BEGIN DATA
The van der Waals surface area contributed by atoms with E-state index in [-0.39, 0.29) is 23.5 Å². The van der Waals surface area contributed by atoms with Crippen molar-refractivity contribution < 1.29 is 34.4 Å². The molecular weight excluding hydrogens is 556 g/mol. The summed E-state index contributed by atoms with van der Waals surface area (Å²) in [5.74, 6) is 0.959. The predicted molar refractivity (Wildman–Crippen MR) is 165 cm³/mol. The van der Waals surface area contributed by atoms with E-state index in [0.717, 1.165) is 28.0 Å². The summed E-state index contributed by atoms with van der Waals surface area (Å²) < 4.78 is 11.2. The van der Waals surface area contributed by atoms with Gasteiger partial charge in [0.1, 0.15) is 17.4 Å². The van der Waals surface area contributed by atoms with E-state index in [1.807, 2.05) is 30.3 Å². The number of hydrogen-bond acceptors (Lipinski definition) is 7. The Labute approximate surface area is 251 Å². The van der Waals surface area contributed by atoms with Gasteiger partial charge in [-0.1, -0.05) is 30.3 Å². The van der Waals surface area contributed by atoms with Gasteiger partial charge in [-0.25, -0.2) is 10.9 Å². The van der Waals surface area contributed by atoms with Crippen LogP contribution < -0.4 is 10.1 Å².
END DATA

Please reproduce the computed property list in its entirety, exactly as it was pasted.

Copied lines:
The van der Waals surface area contributed by atoms with E-state index in [-0.39, 0.29) is 23.5 Å². The van der Waals surface area contributed by atoms with Crippen molar-refractivity contribution < 1.29 is 34.4 Å². The molecular weight excluding hydrogens is 556 g/mol. The summed E-state index contributed by atoms with van der Waals surface area (Å²) in [5.74, 6) is 0.959. The predicted molar refractivity (Wildman–Crippen MR) is 165 cm³/mol. The van der Waals surface area contributed by atoms with E-state index in [0.717, 1.165) is 28.0 Å². The summed E-state index contributed by atoms with van der Waals surface area (Å²) < 4.78 is 11.2. The van der Waals surface area contributed by atoms with Gasteiger partial charge in [0.1, 0.15) is 17.4 Å². The van der Waals surface area contributed by atoms with E-state index in [1.807, 2.05) is 30.3 Å². The number of hydrogen-bond acceptors (Lipinski definition) is 7. The Labute approximate surface area is 251 Å². The van der Waals surface area contributed by atoms with Gasteiger partial charge in [-0.1, -0.05) is 30.3 Å². The van der Waals surface area contributed by atoms with Gasteiger partial charge in [-0.25, -0.2) is 10.9 Å². The van der Waals surface area contributed by atoms with Crippen LogP contribution < -0.4 is 10.1 Å².